Abstract: We study the driving forces behind the adoption of environmental innovations (EI) in the Italian economy over 2006-2008 through empirical analyses of the new wave of Community Innovation Survey (CIS) data that covered environmental innovation adoptions in different realms (energy, carbon, production, consumption, etc..). Given the shortage of studies that have empirically assessed the innovation effects of ETS at micro econometric level, we investigate whether the first phase of EU ETS (started in 2005-2006) has exerted some effects on environmental innovations. We then include in a typical probit innovation function some policy stringency indicators, for the ETS sectors, to verify whether the likelihood of adopting environmental innovations is stimulated among other factors by the ETS lever. We test a wide and comprehensive set of potential drivers, including internal factors (R&D), external (to the firm) factors (cooperation, networking), international drivers (foreign related relationships), and mostly important, the dynamic incentives to innovation eventually provided by the ETS implementation. Estimates show that external forces and complementarity with other management practices are particularly relevant to increase the adoption of relatively new and radical technologies: relationships with other firms and institutions, local public funding, group membership are the key factors in this sense. Training is also positively related to EI, confirming recent evidence. The role of ETS on EI seems instead to be weak, but it turns out to be significant for energy efficiency innovations and for consumption level/good related reductions of atmospheric and water emissions.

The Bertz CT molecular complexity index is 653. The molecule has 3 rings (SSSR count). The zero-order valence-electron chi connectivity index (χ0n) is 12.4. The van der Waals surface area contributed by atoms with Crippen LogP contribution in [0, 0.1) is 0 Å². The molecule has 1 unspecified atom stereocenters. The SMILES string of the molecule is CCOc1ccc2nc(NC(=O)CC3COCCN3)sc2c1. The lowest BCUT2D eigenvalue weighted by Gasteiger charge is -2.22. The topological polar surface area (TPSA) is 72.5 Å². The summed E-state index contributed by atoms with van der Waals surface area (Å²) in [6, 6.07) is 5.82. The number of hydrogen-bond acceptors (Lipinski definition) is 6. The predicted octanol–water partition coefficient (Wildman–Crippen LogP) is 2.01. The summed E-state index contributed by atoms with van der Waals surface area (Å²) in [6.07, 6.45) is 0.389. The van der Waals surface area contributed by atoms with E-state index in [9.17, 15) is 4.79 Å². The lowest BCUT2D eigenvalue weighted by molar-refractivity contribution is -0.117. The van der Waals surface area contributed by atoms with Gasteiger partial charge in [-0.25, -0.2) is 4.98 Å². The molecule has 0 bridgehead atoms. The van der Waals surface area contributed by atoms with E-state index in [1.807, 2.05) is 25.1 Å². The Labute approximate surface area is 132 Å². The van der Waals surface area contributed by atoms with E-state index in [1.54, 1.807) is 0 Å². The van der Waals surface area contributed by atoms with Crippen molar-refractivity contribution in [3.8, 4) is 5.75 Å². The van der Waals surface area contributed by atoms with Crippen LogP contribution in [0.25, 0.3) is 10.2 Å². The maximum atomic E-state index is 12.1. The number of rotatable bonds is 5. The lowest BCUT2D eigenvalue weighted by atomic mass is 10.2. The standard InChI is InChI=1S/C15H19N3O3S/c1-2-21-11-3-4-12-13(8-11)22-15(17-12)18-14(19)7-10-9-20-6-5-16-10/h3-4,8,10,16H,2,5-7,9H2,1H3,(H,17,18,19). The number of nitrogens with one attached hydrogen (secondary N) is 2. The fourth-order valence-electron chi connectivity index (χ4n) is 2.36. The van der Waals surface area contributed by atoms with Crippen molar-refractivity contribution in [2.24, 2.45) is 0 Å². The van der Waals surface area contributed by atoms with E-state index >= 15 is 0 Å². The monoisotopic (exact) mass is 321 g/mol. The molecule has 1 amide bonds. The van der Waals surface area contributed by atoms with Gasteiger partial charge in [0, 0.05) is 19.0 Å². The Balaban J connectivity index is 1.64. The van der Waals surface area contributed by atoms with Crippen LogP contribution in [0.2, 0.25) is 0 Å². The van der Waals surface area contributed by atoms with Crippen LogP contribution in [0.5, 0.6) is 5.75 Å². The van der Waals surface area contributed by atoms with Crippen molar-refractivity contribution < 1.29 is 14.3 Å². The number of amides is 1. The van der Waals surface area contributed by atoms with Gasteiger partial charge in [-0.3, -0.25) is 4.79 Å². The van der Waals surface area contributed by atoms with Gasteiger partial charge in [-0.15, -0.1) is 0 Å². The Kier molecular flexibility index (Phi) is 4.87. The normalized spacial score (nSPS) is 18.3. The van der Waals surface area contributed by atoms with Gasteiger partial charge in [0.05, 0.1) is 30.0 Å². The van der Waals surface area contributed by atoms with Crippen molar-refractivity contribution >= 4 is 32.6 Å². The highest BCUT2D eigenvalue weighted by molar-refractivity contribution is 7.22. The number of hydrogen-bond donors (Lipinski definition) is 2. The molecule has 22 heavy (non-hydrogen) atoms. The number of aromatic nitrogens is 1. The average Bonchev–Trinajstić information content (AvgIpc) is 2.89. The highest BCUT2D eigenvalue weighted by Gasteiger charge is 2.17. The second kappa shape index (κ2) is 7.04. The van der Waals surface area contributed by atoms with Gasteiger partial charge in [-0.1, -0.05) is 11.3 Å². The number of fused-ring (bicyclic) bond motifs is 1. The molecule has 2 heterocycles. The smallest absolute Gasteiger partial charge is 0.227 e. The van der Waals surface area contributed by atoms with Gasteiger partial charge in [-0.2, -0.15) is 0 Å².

Keywords: environmental innovation; industrial sectors; ETS; innovation drivers; CIS data
    JEL: C21 L2 O33 Q38 Q55
    Date: 2012–01–12
  5. By: Arkadiusz Wisniowski (University of Southampton); Nico Keilman (University of Oslo); Jakub Bijak (University of Southampton); Solveig Christiansen (University of Oslo); Jonathan J. Forster (University of Southampton); Peter W.F Smith (University of Southampton); James Raymer (University of Southampton)
    Abstract: International migration statistics vary considerably from one country to another in terms of measurement, quality and coverage. Furthermore, immigration tend to be captured more accurately than emigration. In this paper, we first describe the need to augment reported flows of international migration with knowledge gained from experts on the measurement of migration statistics, obtained from a multi-stage Delphi survey. Second, we present our methodology for translating this information into prior distributions for input into the Integrated Modelling of European Migration (IMEM) model, which is designed to estimate migration flows amongst countries in the European Union (EU) and European Free Trade Association (EFTA), by using recent data collected by Eurostat and other national and international institutions. The IMEM model is capable of providing a synthetic data base with measures of uncertainty for international migration flows and other model parameters.
    Date: 2012–01
  6. By: Docquier, Frédéric (Université catholique de Louvain); Ozden, Caglar (World Bank); Peri, Giovanni (University of California, Davis)